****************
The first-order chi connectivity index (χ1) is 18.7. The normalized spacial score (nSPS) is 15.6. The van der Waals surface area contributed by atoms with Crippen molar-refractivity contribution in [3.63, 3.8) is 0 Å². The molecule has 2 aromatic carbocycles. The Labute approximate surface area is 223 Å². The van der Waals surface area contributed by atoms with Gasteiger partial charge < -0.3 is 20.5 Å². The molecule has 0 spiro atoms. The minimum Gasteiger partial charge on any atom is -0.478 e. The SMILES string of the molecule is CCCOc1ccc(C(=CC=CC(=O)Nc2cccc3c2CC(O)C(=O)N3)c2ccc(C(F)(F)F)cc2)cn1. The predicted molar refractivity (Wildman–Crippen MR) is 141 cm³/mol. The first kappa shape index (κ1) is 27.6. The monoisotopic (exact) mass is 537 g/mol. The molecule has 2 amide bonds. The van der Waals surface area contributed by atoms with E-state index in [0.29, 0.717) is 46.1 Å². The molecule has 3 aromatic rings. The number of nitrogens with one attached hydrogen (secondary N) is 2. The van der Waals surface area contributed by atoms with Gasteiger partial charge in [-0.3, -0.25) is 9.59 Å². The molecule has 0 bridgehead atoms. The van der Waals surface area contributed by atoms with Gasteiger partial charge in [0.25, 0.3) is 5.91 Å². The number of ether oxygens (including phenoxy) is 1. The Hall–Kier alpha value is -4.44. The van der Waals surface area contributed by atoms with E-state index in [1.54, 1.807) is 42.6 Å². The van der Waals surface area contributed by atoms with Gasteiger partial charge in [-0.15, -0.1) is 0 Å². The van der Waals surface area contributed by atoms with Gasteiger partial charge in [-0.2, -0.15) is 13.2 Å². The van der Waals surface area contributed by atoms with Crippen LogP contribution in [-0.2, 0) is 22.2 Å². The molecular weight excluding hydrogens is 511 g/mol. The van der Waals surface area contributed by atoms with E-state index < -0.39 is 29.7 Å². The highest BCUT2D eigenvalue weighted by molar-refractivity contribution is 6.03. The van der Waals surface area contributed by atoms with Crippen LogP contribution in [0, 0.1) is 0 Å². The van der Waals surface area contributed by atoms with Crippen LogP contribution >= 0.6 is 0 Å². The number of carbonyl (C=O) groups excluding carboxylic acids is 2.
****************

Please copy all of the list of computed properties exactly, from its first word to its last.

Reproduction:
The first-order chi connectivity index (χ1) is 18.7. The normalized spacial score (nSPS) is 15.6. The van der Waals surface area contributed by atoms with Crippen molar-refractivity contribution in [3.63, 3.8) is 0 Å². The molecule has 2 aromatic carbocycles. The Labute approximate surface area is 223 Å². The van der Waals surface area contributed by atoms with Gasteiger partial charge < -0.3 is 20.5 Å². The molecule has 0 spiro atoms. The minimum Gasteiger partial charge on any atom is -0.478 e. The SMILES string of the molecule is CCCOc1ccc(C(=CC=CC(=O)Nc2cccc3c2CC(O)C(=O)N3)c2ccc(C(F)(F)F)cc2)cn1. The predicted molar refractivity (Wildman–Crippen MR) is 141 cm³/mol. The first kappa shape index (κ1) is 27.6. The monoisotopic (exact) mass is 537 g/mol. The molecule has 2 amide bonds. The van der Waals surface area contributed by atoms with E-state index in [0.29, 0.717) is 46.1 Å². The molecule has 3 aromatic rings. The number of nitrogens with one attached hydrogen (secondary N) is 2. The van der Waals surface area contributed by atoms with Gasteiger partial charge in [-0.3, -0.25) is 9.59 Å². The molecule has 0 bridgehead atoms. The van der Waals surface area contributed by atoms with Gasteiger partial charge in [0.25, 0.3) is 5.91 Å². The number of ether oxygens (including phenoxy) is 1. The Hall–Kier alpha value is -4.44. The van der Waals surface area contributed by atoms with E-state index in [1.54, 1.807) is 42.6 Å². The van der Waals surface area contributed by atoms with Gasteiger partial charge in [-0.15, -0.1) is 0 Å². The van der Waals surface area contributed by atoms with Gasteiger partial charge in [-0.2, -0.15) is 13.2 Å². The van der Waals surface area contributed by atoms with Crippen LogP contribution in [-0.2, 0) is 22.2 Å². The molecular weight excluding hydrogens is 511 g/mol. The van der Waals surface area contributed by atoms with E-state index < -0.39 is 29.7 Å². The highest BCUT2D eigenvalue weighted by molar-refractivity contribution is 6.03. The van der Waals surface area contributed by atoms with Crippen LogP contribution in [0, 0.1) is 0 Å². The van der Waals surface area contributed by atoms with Crippen LogP contribution >= 0.6 is 0 Å². The number of carbonyl (C=O) groups excluding carboxylic acids is 2.